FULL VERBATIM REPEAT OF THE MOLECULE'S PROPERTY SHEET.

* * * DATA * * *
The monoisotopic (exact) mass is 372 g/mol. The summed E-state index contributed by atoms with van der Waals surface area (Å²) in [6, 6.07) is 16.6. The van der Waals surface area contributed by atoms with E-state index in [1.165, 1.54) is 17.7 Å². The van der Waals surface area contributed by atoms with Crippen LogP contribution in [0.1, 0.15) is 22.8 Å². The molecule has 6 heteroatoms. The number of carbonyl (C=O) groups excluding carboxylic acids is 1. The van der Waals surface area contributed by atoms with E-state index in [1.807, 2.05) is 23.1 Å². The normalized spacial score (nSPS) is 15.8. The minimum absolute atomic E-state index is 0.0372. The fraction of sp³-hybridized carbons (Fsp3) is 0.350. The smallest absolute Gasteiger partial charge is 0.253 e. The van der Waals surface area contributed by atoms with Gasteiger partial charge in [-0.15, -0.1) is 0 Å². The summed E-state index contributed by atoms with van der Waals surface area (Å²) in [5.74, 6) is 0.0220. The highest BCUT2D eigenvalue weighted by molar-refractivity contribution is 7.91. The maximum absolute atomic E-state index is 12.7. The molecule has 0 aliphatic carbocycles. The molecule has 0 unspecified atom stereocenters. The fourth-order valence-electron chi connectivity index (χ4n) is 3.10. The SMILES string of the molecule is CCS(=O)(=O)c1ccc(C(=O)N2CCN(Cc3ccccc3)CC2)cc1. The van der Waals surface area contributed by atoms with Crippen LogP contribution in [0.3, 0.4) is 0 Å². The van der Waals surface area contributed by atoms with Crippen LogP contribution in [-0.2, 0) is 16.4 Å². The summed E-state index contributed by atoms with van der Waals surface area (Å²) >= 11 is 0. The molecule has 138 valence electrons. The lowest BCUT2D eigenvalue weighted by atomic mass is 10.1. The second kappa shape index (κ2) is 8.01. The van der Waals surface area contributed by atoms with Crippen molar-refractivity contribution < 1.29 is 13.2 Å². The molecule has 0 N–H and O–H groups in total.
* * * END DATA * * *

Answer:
The monoisotopic (exact) mass is 372 g/mol. The summed E-state index contributed by atoms with van der Waals surface area (Å²) in [6, 6.07) is 16.6. The van der Waals surface area contributed by atoms with E-state index in [1.165, 1.54) is 17.7 Å². The van der Waals surface area contributed by atoms with Crippen LogP contribution in [0.1, 0.15) is 22.8 Å². The molecule has 6 heteroatoms. The number of carbonyl (C=O) groups excluding carboxylic acids is 1. The van der Waals surface area contributed by atoms with E-state index in [1.807, 2.05) is 23.1 Å². The normalized spacial score (nSPS) is 15.8. The minimum absolute atomic E-state index is 0.0372. The fraction of sp³-hybridized carbons (Fsp3) is 0.350. The smallest absolute Gasteiger partial charge is 0.253 e. The van der Waals surface area contributed by atoms with Gasteiger partial charge in [-0.15, -0.1) is 0 Å². The summed E-state index contributed by atoms with van der Waals surface area (Å²) in [5.74, 6) is 0.0220. The highest BCUT2D eigenvalue weighted by molar-refractivity contribution is 7.91. The maximum absolute atomic E-state index is 12.7. The molecule has 0 aliphatic carbocycles. The molecule has 0 unspecified atom stereocenters. The fourth-order valence-electron chi connectivity index (χ4n) is 3.10. The SMILES string of the molecule is CCS(=O)(=O)c1ccc(C(=O)N2CCN(Cc3ccccc3)CC2)cc1. The van der Waals surface area contributed by atoms with Crippen LogP contribution in [0.3, 0.4) is 0 Å². The van der Waals surface area contributed by atoms with Crippen LogP contribution in [-0.2, 0) is 16.4 Å². The summed E-state index contributed by atoms with van der Waals surface area (Å²) >= 11 is 0. The molecule has 138 valence electrons. The lowest BCUT2D eigenvalue weighted by atomic mass is 10.1. The second kappa shape index (κ2) is 8.01. The van der Waals surface area contributed by atoms with Crippen molar-refractivity contribution < 1.29 is 13.2 Å². The molecule has 0 N–H and O–H groups in total.